The first Democratic debate double-header is in the books. Two nights, two groups of 10, one set of winners and losers.
Here’s a look at who ended up on top this week and who was left stumbling for the exits.
The California senator had the most memorable line of the debates, when she jumped into a moment of cacophony on the second evening with a zinger that is sure to be on heavy rotation in the post-debate coverage: “America does not want a food fight, they want to know how we are going to put food on the table.”
It was an example of the sharp timing Harris had all evening. She picked her moments and had tight, focused and often emotional answers. On the topic of healthcare, she told a story about a mother outside an emergency room, debating whether her child’s fever was worth the expansive insurance payment she would incur for treatment.
On immigration, she spoke of refugee families journeying from Central America who were being denied asylum from the Trump administration.
“That is not reflective of our America and our values, and it’s got to end,” she said.
Then, in the second half of the debate – with all the momentum built up over a successful first hour – she put Biden to the sword. Turning to the vice-president, she told him it was “hurtful” to hear him speak of his warm relations with segregationist senators and for him to stand by his opposition to government-mandated school bussing.
The vice-president looked visibly shaken.
Facing down the front-runner was the coup de grace on a standout evening.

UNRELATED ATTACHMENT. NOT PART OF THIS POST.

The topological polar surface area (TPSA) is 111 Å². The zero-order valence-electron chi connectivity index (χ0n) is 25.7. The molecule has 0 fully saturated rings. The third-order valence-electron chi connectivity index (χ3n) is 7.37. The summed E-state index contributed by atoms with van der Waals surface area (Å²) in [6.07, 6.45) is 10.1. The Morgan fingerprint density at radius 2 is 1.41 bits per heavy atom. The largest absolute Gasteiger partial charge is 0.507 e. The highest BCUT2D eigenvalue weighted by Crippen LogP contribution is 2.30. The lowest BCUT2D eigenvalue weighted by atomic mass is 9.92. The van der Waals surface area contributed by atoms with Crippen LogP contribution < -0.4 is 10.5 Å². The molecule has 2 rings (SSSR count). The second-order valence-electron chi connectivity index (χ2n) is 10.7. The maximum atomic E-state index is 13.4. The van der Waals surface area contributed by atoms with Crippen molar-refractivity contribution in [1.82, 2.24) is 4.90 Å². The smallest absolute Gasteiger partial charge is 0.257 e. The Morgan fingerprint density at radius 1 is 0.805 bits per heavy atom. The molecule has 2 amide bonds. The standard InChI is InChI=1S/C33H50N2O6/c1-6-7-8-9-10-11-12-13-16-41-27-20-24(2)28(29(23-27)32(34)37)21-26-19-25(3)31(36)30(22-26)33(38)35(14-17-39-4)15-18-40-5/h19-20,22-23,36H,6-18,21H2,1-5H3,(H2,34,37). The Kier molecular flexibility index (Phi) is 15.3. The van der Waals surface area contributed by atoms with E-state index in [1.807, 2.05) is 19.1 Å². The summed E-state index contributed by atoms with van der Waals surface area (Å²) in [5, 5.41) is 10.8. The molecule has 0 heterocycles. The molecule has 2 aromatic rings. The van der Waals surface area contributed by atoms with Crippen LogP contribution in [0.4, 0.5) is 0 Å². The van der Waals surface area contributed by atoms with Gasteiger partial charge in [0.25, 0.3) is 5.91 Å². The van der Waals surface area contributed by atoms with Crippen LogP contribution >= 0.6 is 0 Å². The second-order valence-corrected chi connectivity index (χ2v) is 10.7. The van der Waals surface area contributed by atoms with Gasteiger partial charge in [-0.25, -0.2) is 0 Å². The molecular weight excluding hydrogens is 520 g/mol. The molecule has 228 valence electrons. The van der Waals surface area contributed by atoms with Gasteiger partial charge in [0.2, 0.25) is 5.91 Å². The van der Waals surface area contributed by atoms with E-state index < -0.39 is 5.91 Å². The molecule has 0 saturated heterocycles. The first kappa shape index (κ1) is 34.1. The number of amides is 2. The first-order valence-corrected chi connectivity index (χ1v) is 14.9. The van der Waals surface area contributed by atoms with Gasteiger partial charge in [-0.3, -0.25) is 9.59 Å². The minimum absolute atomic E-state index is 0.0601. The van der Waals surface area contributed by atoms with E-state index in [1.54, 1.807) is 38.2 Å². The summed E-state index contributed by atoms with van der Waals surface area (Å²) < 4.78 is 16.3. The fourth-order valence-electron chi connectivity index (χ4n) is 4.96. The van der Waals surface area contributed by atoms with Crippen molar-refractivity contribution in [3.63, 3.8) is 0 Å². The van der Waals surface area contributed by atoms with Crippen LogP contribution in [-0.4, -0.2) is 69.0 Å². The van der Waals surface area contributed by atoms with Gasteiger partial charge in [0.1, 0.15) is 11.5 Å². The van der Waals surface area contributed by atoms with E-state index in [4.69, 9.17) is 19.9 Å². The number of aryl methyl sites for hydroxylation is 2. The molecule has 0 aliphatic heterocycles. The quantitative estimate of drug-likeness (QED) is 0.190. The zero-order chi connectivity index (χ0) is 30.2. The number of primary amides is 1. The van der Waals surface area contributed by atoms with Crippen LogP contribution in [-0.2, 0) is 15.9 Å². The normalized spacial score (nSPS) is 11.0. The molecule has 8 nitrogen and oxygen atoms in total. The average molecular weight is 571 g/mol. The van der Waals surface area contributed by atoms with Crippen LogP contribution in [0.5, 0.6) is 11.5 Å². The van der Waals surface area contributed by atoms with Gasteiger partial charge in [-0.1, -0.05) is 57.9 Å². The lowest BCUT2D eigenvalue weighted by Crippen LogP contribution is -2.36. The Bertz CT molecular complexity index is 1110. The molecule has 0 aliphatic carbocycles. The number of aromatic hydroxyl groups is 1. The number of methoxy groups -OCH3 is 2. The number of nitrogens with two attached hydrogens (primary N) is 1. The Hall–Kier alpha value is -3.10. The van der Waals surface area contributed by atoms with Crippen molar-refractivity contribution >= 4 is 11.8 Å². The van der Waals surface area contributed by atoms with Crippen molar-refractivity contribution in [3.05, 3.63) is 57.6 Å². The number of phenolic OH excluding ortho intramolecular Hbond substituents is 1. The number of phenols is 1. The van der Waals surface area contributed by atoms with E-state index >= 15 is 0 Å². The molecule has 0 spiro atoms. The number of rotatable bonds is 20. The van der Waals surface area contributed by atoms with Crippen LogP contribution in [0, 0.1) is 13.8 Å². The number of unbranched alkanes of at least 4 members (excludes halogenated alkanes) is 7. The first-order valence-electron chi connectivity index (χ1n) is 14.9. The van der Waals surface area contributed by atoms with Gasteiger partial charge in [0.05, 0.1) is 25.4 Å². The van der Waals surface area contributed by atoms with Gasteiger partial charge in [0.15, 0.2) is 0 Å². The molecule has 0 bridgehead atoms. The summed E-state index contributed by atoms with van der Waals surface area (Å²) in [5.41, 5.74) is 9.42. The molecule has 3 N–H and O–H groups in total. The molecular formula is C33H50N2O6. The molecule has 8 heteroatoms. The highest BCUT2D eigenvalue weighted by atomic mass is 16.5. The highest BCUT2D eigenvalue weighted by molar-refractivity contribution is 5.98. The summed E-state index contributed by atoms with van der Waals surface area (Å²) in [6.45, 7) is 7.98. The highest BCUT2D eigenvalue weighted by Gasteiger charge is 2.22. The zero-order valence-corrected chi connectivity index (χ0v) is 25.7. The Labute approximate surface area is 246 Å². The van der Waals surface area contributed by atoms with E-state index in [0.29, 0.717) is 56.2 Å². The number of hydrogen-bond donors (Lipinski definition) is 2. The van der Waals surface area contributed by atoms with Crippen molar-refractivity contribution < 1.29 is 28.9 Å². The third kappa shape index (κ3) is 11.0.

Like the Hippocratic Oath, Elizabeth Warren’s first directive was to do no harm. She had the lighter of the two debate draws and so avoided most of the fireworks – which, given her steadily rising poll numbers, is exactly what she needed to do. Fireworks can be fun to watch, but it’s easy to get burned.
If there are some storm clouds on the horizon for the Massachusetts senator, they could come from her early and eager endorsement of replacing private health insurance with a government-managed “Medicare for all” system. That may inoculate her from criticism by Bernie Sanders for being insufficiently progressive, but it will open her up for attacks from conservatives as being too extreme if she were to become the Democratic nominee.
Those are worries for another day, however.
As one of the multitude of candidates polling at or around 1%, Julian Castro had expectations that were low to non-existent. He easily surpassed them in the first debate, getting the better of Beto O’Rourke in an exchange on immigration, drawing applause for his call for policing reform and leaning heavily into his child-of-immigrants personal story.
Time will tell whether his moment in the limelight translates into anything more than fleeting glory – and, perhaps, a closer look from the eventual nominee for the vice-presidential slot.
Recap on first debate